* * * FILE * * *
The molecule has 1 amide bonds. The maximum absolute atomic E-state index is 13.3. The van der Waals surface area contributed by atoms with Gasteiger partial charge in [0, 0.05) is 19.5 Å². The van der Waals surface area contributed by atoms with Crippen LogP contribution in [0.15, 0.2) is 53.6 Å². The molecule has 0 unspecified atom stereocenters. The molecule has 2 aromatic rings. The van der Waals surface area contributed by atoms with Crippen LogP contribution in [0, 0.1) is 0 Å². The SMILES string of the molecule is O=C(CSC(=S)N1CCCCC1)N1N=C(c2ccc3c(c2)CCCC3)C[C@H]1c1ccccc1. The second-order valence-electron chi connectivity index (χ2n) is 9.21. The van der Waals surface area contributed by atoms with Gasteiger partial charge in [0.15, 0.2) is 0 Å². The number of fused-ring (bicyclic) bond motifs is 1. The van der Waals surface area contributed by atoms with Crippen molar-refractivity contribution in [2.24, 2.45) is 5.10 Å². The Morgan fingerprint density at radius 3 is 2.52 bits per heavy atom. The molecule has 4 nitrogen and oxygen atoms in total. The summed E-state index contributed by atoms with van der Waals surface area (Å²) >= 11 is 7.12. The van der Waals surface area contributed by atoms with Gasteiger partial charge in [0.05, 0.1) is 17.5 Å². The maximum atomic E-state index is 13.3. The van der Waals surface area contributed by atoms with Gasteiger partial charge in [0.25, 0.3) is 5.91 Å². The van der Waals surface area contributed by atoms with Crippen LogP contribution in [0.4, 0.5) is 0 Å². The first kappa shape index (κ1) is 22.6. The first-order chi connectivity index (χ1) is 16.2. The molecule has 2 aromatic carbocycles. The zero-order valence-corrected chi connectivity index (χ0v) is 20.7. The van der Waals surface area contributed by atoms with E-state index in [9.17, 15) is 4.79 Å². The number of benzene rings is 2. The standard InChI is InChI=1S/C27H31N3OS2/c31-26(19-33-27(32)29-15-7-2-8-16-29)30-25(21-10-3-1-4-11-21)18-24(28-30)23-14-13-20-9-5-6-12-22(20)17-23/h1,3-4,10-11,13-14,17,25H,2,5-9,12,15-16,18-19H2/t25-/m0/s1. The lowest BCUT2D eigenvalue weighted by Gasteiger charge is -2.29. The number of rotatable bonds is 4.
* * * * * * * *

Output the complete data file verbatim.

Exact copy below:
The molecule has 1 amide bonds. The maximum absolute atomic E-state index is 13.3. The van der Waals surface area contributed by atoms with Gasteiger partial charge in [0, 0.05) is 19.5 Å². The van der Waals surface area contributed by atoms with Crippen LogP contribution in [0.15, 0.2) is 53.6 Å². The molecule has 0 unspecified atom stereocenters. The molecule has 2 aromatic rings. The van der Waals surface area contributed by atoms with Crippen LogP contribution in [0, 0.1) is 0 Å². The SMILES string of the molecule is O=C(CSC(=S)N1CCCCC1)N1N=C(c2ccc3c(c2)CCCC3)C[C@H]1c1ccccc1. The second-order valence-electron chi connectivity index (χ2n) is 9.21. The van der Waals surface area contributed by atoms with Gasteiger partial charge in [0.15, 0.2) is 0 Å². The number of fused-ring (bicyclic) bond motifs is 1. The van der Waals surface area contributed by atoms with Crippen molar-refractivity contribution in [2.24, 2.45) is 5.10 Å². The Morgan fingerprint density at radius 3 is 2.52 bits per heavy atom. The molecule has 4 nitrogen and oxygen atoms in total. The summed E-state index contributed by atoms with van der Waals surface area (Å²) >= 11 is 7.12. The van der Waals surface area contributed by atoms with Gasteiger partial charge in [0.05, 0.1) is 17.5 Å². The maximum atomic E-state index is 13.3. The van der Waals surface area contributed by atoms with Gasteiger partial charge in [0.25, 0.3) is 5.91 Å². The van der Waals surface area contributed by atoms with Crippen LogP contribution in [0.4, 0.5) is 0 Å². The first kappa shape index (κ1) is 22.6. The first-order chi connectivity index (χ1) is 16.2. The molecule has 2 aromatic carbocycles. The zero-order valence-corrected chi connectivity index (χ0v) is 20.7. The van der Waals surface area contributed by atoms with E-state index in [9.17, 15) is 4.79 Å². The number of benzene rings is 2. The standard InChI is InChI=1S/C27H31N3OS2/c31-26(19-33-27(32)29-15-7-2-8-16-29)30-25(21-10-3-1-4-11-21)18-24(28-30)23-14-13-20-9-5-6-12-22(20)17-23/h1,3-4,10-11,13-14,17,25H,2,5-9,12,15-16,18-19H2/t25-/m0/s1. The lowest BCUT2D eigenvalue weighted by Gasteiger charge is -2.29. The number of rotatable bonds is 4.